That wasn’t the case, for it went to another of our Tuesday legends: Judy Holliday (Tuesday, June 21, 1921) for Bells Are Ringing. Ella Peterson, a switchboard operator who dabbles in helping, encouraging and matchmaking over the phone, is a terrific role, too – with one of the best opening songs ever: “It’s a Perfect Relationship,” in which she tries to convince herself that she really doesn’t want to meet playwright Jeffrey Moss (but we know she does). Bookending this is one of the best eleven o’clock numbers, too: “I’m Goin’ Back,” in which she decides she’s not worthy of him and that she’ll return to her place of previous employment. In between, she gets in some counterpoint in “Just in Time,” one of the show’s two hit songs and gets the other standard all to herself: “The Party’s Over,” in which she must face reality that the alter ego she’s been showing Jeffrey really isn’t she. (Actually, the party wasn’t over for Holliday but for Julie Andrews on Sunday, April 21, 1957 when the Tonys were dispensed.)
Although the Oscar-winning Holliday had already had an extensive resume in doing musical revues with Bells’ bookwriters and lyricists Betty Comden and Adolph Green, this was her first Broadway musical. But three of our other Tuesday births also won Tonys as a result of their Broadway musical debuts. First came Gwen Verdon (Tuesday, January 13, 1925), who got her one and only Featured Actress Tony for Can-Can; after that, it was all Best Actress Tonys for Damn Yankees, New Girl in Town and Redhead. To be sure, Verdon was primarily known as a dancer, but her one-of-a-kind voice added a great deal to songs that were seductive (“Whatever Lola Wants”), confident (“A Little Brains, A Little Talent”), defiant (“On the Farm”) and plaintive (“The Right Finger of My Left Hand”). True, Verdon didn’t win for her final two Broadway musicals, Sweet Charity and Chicago, but she did get nominations, and she’s fine on a jazz waltz (“You Should See Yourself”) in the former show and all-knowing (“Roxie”) in the latter.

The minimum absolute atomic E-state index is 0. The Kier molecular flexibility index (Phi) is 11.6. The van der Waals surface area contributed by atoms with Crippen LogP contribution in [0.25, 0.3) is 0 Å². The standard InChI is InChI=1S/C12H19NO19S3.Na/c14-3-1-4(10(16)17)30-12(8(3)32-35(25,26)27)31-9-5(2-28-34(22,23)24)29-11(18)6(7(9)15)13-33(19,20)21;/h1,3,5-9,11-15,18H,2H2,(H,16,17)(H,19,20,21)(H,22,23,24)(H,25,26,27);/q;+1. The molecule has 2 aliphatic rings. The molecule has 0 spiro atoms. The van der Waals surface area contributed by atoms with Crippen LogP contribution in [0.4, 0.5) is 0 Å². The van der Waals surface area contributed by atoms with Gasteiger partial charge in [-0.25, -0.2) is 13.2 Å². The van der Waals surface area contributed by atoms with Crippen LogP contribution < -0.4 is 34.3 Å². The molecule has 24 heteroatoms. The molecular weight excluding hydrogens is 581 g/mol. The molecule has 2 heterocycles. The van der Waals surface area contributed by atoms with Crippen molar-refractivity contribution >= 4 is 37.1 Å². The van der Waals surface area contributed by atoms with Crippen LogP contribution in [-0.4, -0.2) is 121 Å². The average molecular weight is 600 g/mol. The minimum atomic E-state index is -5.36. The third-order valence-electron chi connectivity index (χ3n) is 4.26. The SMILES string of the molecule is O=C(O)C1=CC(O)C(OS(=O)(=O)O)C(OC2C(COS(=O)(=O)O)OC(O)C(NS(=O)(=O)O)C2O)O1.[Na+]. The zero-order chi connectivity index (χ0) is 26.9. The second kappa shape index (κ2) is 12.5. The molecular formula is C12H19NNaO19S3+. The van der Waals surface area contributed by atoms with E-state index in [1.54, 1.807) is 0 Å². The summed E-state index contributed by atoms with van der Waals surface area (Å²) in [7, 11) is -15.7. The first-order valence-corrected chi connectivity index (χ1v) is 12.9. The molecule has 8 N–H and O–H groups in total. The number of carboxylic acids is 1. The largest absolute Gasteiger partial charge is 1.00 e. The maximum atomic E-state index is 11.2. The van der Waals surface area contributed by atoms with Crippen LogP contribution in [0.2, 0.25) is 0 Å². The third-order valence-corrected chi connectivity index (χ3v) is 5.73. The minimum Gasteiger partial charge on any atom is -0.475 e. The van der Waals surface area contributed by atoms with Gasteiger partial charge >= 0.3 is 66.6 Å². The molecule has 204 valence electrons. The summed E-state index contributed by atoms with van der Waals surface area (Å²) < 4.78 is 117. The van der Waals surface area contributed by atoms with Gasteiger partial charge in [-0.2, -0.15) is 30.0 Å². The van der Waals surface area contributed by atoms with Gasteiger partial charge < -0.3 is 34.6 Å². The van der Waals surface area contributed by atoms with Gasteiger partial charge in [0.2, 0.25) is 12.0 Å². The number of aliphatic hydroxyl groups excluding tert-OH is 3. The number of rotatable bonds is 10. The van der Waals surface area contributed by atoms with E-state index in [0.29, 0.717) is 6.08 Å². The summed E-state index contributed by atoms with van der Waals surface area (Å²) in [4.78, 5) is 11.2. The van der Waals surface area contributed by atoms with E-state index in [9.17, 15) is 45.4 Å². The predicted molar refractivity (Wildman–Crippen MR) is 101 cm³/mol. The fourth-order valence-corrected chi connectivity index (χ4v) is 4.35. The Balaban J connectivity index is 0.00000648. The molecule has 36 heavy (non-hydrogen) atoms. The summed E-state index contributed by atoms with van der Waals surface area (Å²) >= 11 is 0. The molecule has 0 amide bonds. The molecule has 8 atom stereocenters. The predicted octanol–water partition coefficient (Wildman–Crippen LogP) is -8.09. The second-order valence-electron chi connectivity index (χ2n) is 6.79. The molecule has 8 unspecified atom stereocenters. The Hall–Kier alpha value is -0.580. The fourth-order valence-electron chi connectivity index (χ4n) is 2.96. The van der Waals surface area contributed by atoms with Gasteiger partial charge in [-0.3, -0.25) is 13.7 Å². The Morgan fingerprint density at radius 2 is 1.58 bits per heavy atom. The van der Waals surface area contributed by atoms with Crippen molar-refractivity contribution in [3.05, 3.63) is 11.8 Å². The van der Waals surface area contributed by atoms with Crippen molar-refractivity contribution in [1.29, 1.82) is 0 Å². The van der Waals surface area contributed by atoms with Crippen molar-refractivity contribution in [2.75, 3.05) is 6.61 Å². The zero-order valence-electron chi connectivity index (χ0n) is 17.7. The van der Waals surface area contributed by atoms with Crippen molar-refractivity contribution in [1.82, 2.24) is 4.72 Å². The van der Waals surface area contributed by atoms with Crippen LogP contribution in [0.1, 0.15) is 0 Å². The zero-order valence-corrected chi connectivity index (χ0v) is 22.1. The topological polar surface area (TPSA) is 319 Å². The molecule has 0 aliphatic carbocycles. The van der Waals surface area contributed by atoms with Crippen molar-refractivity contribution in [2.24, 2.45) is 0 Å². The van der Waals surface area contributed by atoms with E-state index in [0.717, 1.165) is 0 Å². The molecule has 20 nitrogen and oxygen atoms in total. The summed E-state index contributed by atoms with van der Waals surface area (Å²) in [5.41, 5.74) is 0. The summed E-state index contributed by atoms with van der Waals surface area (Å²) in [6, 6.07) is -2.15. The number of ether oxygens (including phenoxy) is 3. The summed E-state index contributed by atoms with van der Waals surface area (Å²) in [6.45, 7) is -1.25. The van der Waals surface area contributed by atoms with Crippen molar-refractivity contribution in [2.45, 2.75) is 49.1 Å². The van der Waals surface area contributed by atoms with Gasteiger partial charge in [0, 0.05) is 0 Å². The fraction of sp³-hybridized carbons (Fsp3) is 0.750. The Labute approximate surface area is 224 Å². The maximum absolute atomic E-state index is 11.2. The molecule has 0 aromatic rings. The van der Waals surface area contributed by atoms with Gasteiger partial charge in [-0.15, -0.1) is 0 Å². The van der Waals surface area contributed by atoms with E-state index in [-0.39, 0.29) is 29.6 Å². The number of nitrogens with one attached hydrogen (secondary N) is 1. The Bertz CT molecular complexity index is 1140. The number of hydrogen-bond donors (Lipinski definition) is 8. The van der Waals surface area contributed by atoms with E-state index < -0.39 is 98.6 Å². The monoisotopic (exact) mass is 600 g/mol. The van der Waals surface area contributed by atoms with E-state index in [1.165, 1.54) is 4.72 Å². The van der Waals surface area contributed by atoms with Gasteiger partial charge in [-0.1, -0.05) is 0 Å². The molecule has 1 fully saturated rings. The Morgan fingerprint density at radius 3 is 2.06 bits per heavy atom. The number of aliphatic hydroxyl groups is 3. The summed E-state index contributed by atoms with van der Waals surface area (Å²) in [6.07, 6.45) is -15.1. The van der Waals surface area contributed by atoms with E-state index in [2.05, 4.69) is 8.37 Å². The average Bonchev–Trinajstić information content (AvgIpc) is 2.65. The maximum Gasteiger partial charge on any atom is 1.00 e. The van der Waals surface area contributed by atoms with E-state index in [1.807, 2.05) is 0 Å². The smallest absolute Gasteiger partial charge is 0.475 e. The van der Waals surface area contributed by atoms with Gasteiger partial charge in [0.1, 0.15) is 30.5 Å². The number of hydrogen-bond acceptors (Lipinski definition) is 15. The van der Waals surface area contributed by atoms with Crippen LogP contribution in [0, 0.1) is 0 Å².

Liza Minnelli (Tuesday, March 12, 1946) won her first time out for Flora the Red Menace, having more success than her songwriters John Kander and Fred Ebb, who saw their first effort fail after only eighty-seven performances. You’d never know it from the cast album, which showed the brand-new team could write an exquisite ballad (“A Quiet Thing”), a powerful want-song (“All I Need Is One Good Break”), a charm song (“Not Every Day of the Week” and a great eleven o’clocker (“Sing Happy,” which in fact they wrote on the road).
Twenty-nine years and six days after Ms. Minnelli joined us, Sutton Foster came into the world (March 18, 1975). To think that when Thoroughly Modern Millie was rehearsing for its pre-Broadway run at the La Jolla Playhouse, she was relegated to Millie’s understudy. But in the best 42nd Street tradition, the leading lady became indisposed – and when she recovered, she found that management was too thrilled with Foster to abandon her. Seeing what she could do inspired composer Jeanine Tesori and lyricist Dick Scanlan to write “Gimme, Gimme” just for her.
Barbara Cook (Tuesday, Oct. 25, 1925) had to go through five musicals to get her Tony (as Best Featured Actress for her Marian the Librarian in The Music Man). You’d think, however, she would have won just for her previous show – Candide – just for getting through the extraordinarily difficult six-minute coloratura showcase “Glitter and Be Gay.” But no, Cook didn’t even get a nomination, while castmate Irra Petina, who appeared in three songs to Cook’s seven, did.
Cook, however, would have the better career. On May 14th, she’ll celebrate the sixtieth anniversary her first appearing on Broadway, which led to one of the great concert careers. Petina had only one Broadway show left – Anya – which left in 1965 after fifteen previews and just as many performances. But that’s what Petina gets for being born on a Saturday.
Peter Filichia also writes a column each Friday at www.mtishows.com and www.kritzerland.com and each Monday at www.broadwayselect.com. His book The Great Parade: Broadway’s Astonishing, Never-To-Be Forgotten 1963-1964 Season is now available at www.amazon.com.